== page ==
Whether sobriety checkpoints are a bane to motorists or a boon to public safety, government red tape sometimes trumps all other factors in the decision of whether to use them.
“We rarely do them here,” said Salem Police Chief Paul Donovan, president of the New Hampshire Police Chiefs Association. “The effort that is required versus the results you see — we feel we can achieve the same results through the rolling patrol methods. The process to get approval for checkpoints is cumbersome.”
Peter Thomson is coordinator of the New Hampshire Highway Safety Agency, which doles out the federal funds used to properly publicize and staff sobriety checkpoints throughout the state.
“The funds are there to hold them more frequently,” he said last week. “It's more what's involved in setting one of them up. It takes a lot of time.
“You have to make sure it is properly advertised, that signage is in the proper places. There's a lot to it.”
According to statistics Thomson provided, the number of sobriety checkpoints held in New Hampshire has dropped in recent years after a steady increase. In 2005, 13 checkpoints were held. The number increased to 32 in 2006, 49 in 2007 and 67 in 2009. Frequency dropped off to 44 in 2010 and 46 in 2011. Thomson expects there will be 47 checkpoints in 2012, with about $147,368 in federal funds spent on staffing.
Checkpoints can be staffed with a minimum of five officers or more than a dozen. Each officer is paid overtime at time and a half.
On May 26, the Saturday of the Memorial Day weekend, state police stopped 348 vehicles on Route 3 in Franklin and made five arrests, including one for DWI. The other charges included operating after suspension, breach of bail and possession of a controlled drug.
During a four-hour checkpoint on Route 3 in Holderness the night of June 8, officers checked 115 vehicles. There were no DWI arrests but two for possession of a controlled drug.
This past Friday night, local and state police held separate checkpoints in Portsmouth. Of the more than 300 drivers screened, six were charged with driving under the influence.
Some departments prefer using DWI surveillance patrols rather than checkpoints.
“We've never operated a sobriety checkpoint in Derry,” said police Capt. Vernon Thomas. “We prefer to go out and look for impaired drivers than set up a roadblock. We don't have to give any advance notice of something like that, like you do with a checkpoint. You do wonder if people hear about a checkpoint and just go a different way.”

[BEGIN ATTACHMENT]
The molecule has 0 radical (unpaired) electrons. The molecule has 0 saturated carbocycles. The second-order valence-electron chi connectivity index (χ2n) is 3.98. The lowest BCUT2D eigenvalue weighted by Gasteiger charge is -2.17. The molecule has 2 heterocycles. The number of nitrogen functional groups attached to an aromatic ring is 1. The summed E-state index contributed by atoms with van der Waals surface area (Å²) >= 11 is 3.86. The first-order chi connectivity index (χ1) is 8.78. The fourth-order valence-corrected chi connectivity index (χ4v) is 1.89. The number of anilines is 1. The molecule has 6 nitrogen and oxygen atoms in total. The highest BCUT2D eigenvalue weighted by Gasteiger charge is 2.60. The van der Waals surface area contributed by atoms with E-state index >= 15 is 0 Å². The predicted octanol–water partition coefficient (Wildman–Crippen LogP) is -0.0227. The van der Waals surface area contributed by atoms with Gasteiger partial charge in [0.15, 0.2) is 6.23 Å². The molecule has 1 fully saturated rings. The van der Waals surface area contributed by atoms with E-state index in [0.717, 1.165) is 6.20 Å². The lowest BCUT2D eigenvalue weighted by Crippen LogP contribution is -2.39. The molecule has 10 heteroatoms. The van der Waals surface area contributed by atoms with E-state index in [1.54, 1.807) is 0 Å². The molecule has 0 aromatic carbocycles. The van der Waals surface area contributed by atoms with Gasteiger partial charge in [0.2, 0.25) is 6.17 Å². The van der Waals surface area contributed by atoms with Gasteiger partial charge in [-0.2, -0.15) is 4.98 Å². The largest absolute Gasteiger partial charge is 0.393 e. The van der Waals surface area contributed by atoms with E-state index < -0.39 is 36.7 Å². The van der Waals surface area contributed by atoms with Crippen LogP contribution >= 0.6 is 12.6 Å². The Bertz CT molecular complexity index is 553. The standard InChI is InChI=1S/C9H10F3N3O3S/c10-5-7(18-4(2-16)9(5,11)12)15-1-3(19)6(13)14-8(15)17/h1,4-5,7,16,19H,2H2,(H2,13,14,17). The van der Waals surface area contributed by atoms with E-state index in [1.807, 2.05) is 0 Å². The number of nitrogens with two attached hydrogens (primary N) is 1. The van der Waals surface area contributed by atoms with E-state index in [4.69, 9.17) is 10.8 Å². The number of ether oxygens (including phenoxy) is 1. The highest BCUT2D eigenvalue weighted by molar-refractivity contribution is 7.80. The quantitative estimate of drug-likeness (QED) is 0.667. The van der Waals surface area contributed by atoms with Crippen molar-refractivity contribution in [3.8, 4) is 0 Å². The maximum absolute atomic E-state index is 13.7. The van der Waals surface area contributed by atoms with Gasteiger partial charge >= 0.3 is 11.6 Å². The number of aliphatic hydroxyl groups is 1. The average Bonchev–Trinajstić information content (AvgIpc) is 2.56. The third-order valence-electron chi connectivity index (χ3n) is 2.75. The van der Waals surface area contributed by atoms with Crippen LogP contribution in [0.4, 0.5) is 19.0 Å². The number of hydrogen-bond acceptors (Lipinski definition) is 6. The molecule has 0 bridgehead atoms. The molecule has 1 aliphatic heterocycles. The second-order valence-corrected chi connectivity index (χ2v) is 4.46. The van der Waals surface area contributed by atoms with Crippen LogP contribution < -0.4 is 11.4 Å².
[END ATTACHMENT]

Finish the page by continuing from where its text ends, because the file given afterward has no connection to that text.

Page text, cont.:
State law requires authorities to obtain a superior court order “authorizing the sobriety checkpoint after determining that the sobriety checkpoint is warranted and the proposed method of stopping vehicles satisfies constitutional guarantees.”
Departments have to show probable cause that a particular area has high instances of accidents or drunken driving arrests. Officers also have to establish an impartial pattern, such as pulling aside one car out of every five, for a checkpoint.
“The process can be cumbersome, but it's necessary,” said Allenstown Police Chief Shaun Mulholland, who instructs police departments throughout the state on how to properly conduct and advertise checkpoints. “It's part of a system of checks and balances to make sure the procedures at the checkpoints are followed properly. There is a lot to the process....”
A night in Manchester
Manchester held a checkpoint late Friday into Saturday morning on the Notre Dame Bridge on Bridge Street. In announcing the checkpoint on its website, the department said “the sobriety checkpoint is the most effective method of detecting and apprehending the impaired operator.”
While he didn't have the results of that checkpoint, the officer in charge on Saturday, Sgt. Richard Brennan, questioned the effectiveness of checkpoints generally and said officers on patrol might be more likely to catch drunks.
“I think the department is put at a disadvantage because you have to announce it,” Brennan said. In bars, “the word spreads like wildfire that the cops are on Bridge Street. You're kind of giving away the game before you start.”
While 10 states prohibit the use of sobriety checkpoints, others allow them with even less advance notice to motorists than is required in New Hampshire.
“I worked in Connecticut before coming here, and the rules for checkpoints there were a lot less strict,” said Donovan. “Departments could just pull up and set one up where they wanted without much notice.”
In the New Hampshire House this session, lawmakers rejected a bill that would have outlawed checkpoints.
Speaking in support of the bill, Claire Ebel, executive director of the New Hampshire Civil Liberties Union, told lawmakers:
“As a mom, I think the hottest place in hell is reserved for those that drive drunk and jeopardize the safety of others on the road. I don't have sympathy for anyone who gets behind the wheel and drives drunk, but I also don't want the civil liberties of everyone else infringed upon when they are stopped in one of these checkpoints.”
Donovan maintains New Hampshire has the right policy.
“I think the way we do it here acts as more of a deterrent. I think the advance notice works. If someone is going to go out partying or to have a few drinks with dinner, and knowing that there will be a sobriety checkpoint causes them to stop and think twice about doing it, then that's a deterrent.”
Mulholland added: “Checkpoints are important, and patrols are important, but they are just part — and not even the biggest piece — of combating drunk drivers. The biggest piece is education. We aren't going to catch every drunk driver. People's behaviors need to change.”